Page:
|Publication number||US4551377 A|
|Application number||US 06/492,917|
|Publication date||Nov 5, 1985|
|Filing date||May 9, 1983|
|Priority date||Jun 10, 1982|
|Publication number||06492917, 492917, US 4551377 A, US 4551377A, US-A-4551377, US4551377 A, US4551377A|
|Inventors||John Elves, Stephen J. Ley|
|Export Citation||BiBTeX, EndNote, RefMan|
|Patent Citations (18), Referenced by (38), Classifications (40), Legal Events (5)|
|External Links: USPTO, USPTO Assignment, Espacenet|
The invention relates to absorbent pads, and more particularly but not exclusively to pads for use in absorbing exudates from meat, particularly where meat is packaged for retail sale in places such as supermarkets. Such pads for absorbing exudates from meat are known as "meat pads".
Meat packaging for retail sale commonly takes two forms:
(i) The use of an expanded polystyrene tray in which the meat is placed, and the package is then wrapped in a film of clear plastics material.
(ii) Where packaging is carried out at a site remote from a retail sale, the meat is commonly packed in a clear polystyrene tray with a heat sealed, clear lid of plastics material.
A problem associated with pre-packaging meat in ways such as those described above is that exudates from the meat build up in the bottom of the tray. Although the presence of exudate does not detract from the quality of the meat, the appearance of the pack is adversely affected, and in some instances fluid can penetrate film wrapped packs.
To absorb excess fluid, a meat pad is placed beneath the meat. However, the pad should not present a highly absorbent surface to the meat which would draw fluid from the meat, causing it to dry out.
Various attempts have been made to produce an absorbent pad suitable for use as a meat pad; for example a laminate of a highly absorbent multi-ply tissue and polyethylene, the polyethylene layer uppermost, or pads of wet strength crepe paper and non-woven fabric. The tissue/polyethylene pads have a problem that when the pads are saturated they have low abrasion resistance and tend to break up. The wet strength crepe paper and non-woven fabric pads tend to lack absorbency and often do not fully overcome the problem of excess fluid.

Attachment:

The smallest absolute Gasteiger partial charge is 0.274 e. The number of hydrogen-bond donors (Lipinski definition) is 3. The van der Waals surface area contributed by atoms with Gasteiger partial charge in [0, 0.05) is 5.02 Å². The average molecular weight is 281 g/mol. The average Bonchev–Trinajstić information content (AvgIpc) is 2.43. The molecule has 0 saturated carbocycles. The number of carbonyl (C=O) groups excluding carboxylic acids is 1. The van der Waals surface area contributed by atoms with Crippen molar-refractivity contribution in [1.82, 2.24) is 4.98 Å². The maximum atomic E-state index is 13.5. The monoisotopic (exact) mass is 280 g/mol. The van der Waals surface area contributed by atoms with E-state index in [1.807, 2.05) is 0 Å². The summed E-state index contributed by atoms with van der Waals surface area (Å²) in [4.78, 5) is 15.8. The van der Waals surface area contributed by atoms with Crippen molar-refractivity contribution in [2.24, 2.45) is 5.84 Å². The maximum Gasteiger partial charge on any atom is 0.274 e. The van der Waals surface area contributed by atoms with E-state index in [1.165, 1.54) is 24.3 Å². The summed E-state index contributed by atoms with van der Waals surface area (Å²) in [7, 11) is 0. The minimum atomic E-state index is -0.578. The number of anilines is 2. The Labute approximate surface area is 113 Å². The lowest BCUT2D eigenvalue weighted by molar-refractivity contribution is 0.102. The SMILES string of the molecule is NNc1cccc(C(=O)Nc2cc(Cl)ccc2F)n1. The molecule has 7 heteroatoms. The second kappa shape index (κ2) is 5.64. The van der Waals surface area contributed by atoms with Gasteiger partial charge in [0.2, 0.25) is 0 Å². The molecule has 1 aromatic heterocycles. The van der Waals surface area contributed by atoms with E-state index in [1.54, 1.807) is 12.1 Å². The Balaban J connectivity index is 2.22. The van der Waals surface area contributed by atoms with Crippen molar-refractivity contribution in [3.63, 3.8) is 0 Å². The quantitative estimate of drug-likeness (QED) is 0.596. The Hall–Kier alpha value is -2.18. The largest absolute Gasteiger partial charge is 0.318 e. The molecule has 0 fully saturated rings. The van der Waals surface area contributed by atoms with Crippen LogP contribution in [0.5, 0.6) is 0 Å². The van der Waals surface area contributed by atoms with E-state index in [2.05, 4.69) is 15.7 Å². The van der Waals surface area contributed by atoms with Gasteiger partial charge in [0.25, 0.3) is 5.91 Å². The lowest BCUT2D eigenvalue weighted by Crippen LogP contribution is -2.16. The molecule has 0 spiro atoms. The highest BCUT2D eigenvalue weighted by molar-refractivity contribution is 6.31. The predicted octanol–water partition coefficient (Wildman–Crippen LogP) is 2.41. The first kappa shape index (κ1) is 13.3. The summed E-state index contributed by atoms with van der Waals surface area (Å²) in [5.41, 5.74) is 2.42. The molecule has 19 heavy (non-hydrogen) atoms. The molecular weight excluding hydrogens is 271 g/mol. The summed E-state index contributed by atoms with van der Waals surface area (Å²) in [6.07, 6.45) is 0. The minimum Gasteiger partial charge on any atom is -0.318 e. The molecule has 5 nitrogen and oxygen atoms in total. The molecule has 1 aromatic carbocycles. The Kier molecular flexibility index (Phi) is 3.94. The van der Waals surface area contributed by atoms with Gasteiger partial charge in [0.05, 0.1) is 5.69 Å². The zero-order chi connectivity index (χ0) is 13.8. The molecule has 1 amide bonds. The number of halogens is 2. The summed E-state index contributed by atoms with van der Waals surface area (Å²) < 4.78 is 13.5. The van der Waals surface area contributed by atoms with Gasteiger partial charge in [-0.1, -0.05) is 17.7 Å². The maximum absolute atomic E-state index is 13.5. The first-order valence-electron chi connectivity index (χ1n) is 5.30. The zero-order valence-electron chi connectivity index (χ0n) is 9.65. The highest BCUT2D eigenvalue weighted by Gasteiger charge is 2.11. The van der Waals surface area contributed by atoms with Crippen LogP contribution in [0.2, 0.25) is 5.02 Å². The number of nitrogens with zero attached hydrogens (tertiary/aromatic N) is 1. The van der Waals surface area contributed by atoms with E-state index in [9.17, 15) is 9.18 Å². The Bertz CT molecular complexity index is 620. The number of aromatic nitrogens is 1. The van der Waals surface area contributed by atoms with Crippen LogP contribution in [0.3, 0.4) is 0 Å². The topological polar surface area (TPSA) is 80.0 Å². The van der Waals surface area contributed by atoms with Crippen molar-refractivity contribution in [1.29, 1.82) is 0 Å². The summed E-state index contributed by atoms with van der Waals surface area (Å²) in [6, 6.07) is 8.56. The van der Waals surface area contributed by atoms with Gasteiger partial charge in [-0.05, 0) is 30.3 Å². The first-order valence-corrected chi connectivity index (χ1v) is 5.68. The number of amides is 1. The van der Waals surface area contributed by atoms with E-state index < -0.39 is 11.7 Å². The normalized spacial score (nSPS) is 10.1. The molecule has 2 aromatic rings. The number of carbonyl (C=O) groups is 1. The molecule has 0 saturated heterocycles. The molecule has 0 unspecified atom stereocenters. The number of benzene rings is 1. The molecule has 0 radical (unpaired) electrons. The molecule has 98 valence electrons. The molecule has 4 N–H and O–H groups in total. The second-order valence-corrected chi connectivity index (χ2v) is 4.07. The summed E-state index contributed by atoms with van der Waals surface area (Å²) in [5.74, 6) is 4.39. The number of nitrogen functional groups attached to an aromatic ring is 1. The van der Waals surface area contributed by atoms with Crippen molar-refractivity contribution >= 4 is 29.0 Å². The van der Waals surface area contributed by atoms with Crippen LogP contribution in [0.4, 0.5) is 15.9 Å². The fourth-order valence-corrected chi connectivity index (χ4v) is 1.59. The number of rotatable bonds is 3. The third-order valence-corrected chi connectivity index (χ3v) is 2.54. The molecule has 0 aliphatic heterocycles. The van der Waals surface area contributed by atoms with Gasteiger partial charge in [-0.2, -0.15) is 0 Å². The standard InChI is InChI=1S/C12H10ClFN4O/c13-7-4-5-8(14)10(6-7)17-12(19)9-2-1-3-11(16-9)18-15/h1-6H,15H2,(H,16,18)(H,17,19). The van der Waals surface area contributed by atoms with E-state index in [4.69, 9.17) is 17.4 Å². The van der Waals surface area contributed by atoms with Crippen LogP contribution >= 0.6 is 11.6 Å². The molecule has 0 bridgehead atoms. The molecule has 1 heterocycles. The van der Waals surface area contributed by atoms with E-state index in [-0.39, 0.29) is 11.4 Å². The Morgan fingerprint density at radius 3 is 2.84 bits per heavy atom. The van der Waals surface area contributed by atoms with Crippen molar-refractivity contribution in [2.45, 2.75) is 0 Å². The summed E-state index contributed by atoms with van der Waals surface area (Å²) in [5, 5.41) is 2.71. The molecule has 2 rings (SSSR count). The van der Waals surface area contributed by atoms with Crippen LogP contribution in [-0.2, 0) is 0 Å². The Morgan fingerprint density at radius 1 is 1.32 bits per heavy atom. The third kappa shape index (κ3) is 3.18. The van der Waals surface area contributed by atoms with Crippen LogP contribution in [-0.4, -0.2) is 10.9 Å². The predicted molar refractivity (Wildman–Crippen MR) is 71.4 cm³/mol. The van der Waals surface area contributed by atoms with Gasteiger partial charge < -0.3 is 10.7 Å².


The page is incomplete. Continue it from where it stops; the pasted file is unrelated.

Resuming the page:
According to the invention, there is provided on absorbent pad of non-woven fabric having high absorbency and integrity, the pad having on one side a layer of binder material for providing a surface having an absorbency reduced with respect to the remainder of the pad, the remainder of the pad being free of binder.
Suitable fibers for the non-woven fabric material are viscose rayon and especially super absorbent viscose rayons, and polyvinyl alcohol.
Suitable binder materials are acrylic or polyvinyl acetate, or copolymers comprising these materials. The binder may contain a pigment.
The pad may have apertures formed therein to allow fluid to pass through the binder layer.
The pad may be approximately 1 mm thick, and the thickness of the binder layer may be approximately 0.2 mm.
The fabric may weigh between 50 and 200 gm-2, and preferably between 100 and 150 gm-2. The binder preferably comprises between 2% and 20%, preferably between 5% and 10% of the total pad weight.
The materials used are safe for their intended purpose.
According to the invention there is further provided a method of manufacturing an absorbent pad according to the invention comprising the steps of entangling a web of absorbent textile fibres, and applying a layer of binder material to the web.
The fibres may be entangled by needle punching or preferably by the action of high pressure jets of a fluid such as water while the web is supported on a woven belt. The web is preferably dried after the binder is applied.